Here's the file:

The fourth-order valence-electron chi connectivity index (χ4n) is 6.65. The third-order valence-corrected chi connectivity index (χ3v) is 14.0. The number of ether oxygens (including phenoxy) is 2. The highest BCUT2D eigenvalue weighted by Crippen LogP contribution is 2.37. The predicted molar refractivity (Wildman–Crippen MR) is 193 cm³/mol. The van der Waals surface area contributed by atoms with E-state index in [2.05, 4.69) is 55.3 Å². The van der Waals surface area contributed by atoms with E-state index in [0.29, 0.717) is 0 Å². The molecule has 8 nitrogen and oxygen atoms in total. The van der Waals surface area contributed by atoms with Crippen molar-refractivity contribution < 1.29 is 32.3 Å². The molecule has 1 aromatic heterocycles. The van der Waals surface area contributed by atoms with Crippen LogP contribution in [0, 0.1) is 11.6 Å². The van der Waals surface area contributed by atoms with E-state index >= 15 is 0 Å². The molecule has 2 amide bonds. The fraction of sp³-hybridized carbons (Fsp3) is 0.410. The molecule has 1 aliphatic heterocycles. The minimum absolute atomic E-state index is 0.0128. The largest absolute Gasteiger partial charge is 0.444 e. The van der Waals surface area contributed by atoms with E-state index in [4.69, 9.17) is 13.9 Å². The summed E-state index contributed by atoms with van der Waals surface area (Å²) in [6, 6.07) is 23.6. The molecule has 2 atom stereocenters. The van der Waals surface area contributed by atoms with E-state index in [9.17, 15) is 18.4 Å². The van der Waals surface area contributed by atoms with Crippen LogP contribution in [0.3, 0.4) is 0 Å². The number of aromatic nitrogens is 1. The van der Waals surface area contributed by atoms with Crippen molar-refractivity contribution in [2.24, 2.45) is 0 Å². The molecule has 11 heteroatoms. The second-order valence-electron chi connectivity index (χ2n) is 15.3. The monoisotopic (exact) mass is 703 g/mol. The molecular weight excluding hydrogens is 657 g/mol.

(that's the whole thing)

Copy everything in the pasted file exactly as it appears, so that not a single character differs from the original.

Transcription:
The fourth-order valence-electron chi connectivity index (χ4n) is 6.65. The third-order valence-corrected chi connectivity index (χ3v) is 14.0. The number of ether oxygens (including phenoxy) is 2. The highest BCUT2D eigenvalue weighted by Crippen LogP contribution is 2.37. The predicted molar refractivity (Wildman–Crippen MR) is 193 cm³/mol. The van der Waals surface area contributed by atoms with E-state index in [2.05, 4.69) is 55.3 Å². The van der Waals surface area contributed by atoms with E-state index in [0.29, 0.717) is 0 Å². The molecule has 8 nitrogen and oxygen atoms in total. The van der Waals surface area contributed by atoms with Crippen molar-refractivity contribution < 1.29 is 32.3 Å². The molecule has 1 aromatic heterocycles. The van der Waals surface area contributed by atoms with Crippen LogP contribution in [0, 0.1) is 11.6 Å². The van der Waals surface area contributed by atoms with E-state index >= 15 is 0 Å². The molecule has 2 amide bonds. The fraction of sp³-hybridized carbons (Fsp3) is 0.410. The molecule has 1 aliphatic heterocycles. The minimum absolute atomic E-state index is 0.0128. The largest absolute Gasteiger partial charge is 0.444 e. The van der Waals surface area contributed by atoms with E-state index in [4.69, 9.17) is 13.9 Å². The summed E-state index contributed by atoms with van der Waals surface area (Å²) in [6, 6.07) is 23.6. The molecule has 2 atom stereocenters. The van der Waals surface area contributed by atoms with E-state index in [9.17, 15) is 18.4 Å². The van der Waals surface area contributed by atoms with Crippen LogP contribution in [0.3, 0.4) is 0 Å². The number of aromatic nitrogens is 1. The van der Waals surface area contributed by atoms with Crippen molar-refractivity contribution in [2.24, 2.45) is 0 Å². The molecule has 11 heteroatoms. The second-order valence-electron chi connectivity index (χ2n) is 15.3. The monoisotopic (exact) mass is 703 g/mol. The molecular weight excluding hydrogens is 657 g/mol.